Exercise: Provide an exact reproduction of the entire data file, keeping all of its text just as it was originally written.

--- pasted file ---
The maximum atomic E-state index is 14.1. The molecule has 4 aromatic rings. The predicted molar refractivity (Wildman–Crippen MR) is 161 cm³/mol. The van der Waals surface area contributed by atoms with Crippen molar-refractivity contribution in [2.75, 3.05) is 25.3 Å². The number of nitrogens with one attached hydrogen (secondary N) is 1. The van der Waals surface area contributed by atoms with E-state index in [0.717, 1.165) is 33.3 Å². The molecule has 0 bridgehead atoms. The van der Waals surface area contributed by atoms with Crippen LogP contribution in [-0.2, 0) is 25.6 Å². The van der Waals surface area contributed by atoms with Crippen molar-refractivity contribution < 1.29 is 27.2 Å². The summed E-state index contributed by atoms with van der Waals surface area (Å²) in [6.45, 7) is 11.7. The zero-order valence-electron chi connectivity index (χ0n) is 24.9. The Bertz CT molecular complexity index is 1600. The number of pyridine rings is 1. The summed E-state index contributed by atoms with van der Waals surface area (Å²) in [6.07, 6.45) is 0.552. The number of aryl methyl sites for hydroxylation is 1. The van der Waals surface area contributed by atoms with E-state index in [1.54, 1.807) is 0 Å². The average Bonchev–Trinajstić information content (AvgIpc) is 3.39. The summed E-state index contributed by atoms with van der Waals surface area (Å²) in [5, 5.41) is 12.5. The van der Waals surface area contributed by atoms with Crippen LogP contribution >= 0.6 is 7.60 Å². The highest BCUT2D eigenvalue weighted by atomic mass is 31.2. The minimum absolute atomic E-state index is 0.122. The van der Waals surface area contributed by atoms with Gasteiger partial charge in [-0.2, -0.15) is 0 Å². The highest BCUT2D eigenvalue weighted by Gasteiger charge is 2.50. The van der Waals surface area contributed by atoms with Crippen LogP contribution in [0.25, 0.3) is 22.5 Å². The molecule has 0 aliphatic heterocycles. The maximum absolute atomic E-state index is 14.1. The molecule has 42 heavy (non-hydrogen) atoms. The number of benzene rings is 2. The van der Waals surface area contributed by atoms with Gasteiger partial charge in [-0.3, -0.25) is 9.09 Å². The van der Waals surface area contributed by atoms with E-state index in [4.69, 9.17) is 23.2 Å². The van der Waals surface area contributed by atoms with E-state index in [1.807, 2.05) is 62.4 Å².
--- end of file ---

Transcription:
The maximum atomic E-state index is 14.1. The molecule has 4 aromatic rings. The predicted molar refractivity (Wildman–Crippen MR) is 161 cm³/mol. The van der Waals surface area contributed by atoms with Crippen molar-refractivity contribution in [2.75, 3.05) is 25.3 Å². The number of nitrogens with one attached hydrogen (secondary N) is 1. The van der Waals surface area contributed by atoms with E-state index in [0.717, 1.165) is 33.3 Å². The molecule has 0 bridgehead atoms. The van der Waals surface area contributed by atoms with Crippen LogP contribution in [-0.2, 0) is 25.6 Å². The van der Waals surface area contributed by atoms with Crippen molar-refractivity contribution < 1.29 is 27.2 Å². The summed E-state index contributed by atoms with van der Waals surface area (Å²) in [6.45, 7) is 11.7. The zero-order valence-electron chi connectivity index (χ0n) is 24.9. The Bertz CT molecular complexity index is 1600. The number of pyridine rings is 1. The summed E-state index contributed by atoms with van der Waals surface area (Å²) in [6.07, 6.45) is 0.552. The number of aryl methyl sites for hydroxylation is 1. The van der Waals surface area contributed by atoms with E-state index in [1.54, 1.807) is 0 Å². The average Bonchev–Trinajstić information content (AvgIpc) is 3.39. The summed E-state index contributed by atoms with van der Waals surface area (Å²) in [5, 5.41) is 12.5. The van der Waals surface area contributed by atoms with Crippen LogP contribution >= 0.6 is 7.60 Å². The highest BCUT2D eigenvalue weighted by atomic mass is 31.2. The minimum absolute atomic E-state index is 0.122. The van der Waals surface area contributed by atoms with Gasteiger partial charge in [-0.2, -0.15) is 0 Å². The highest BCUT2D eigenvalue weighted by Gasteiger charge is 2.50. The van der Waals surface area contributed by atoms with Crippen LogP contribution in [0.25, 0.3) is 22.5 Å². The molecule has 0 aliphatic heterocycles. The maximum absolute atomic E-state index is 14.1. The molecule has 42 heavy (non-hydrogen) atoms. The number of benzene rings is 2. The van der Waals surface area contributed by atoms with Gasteiger partial charge in [-0.3, -0.25) is 9.09 Å². The van der Waals surface area contributed by atoms with E-state index in [4.69, 9.17) is 23.2 Å². The van der Waals surface area contributed by atoms with E-state index in [1.807, 2.05) is 62.4 Å².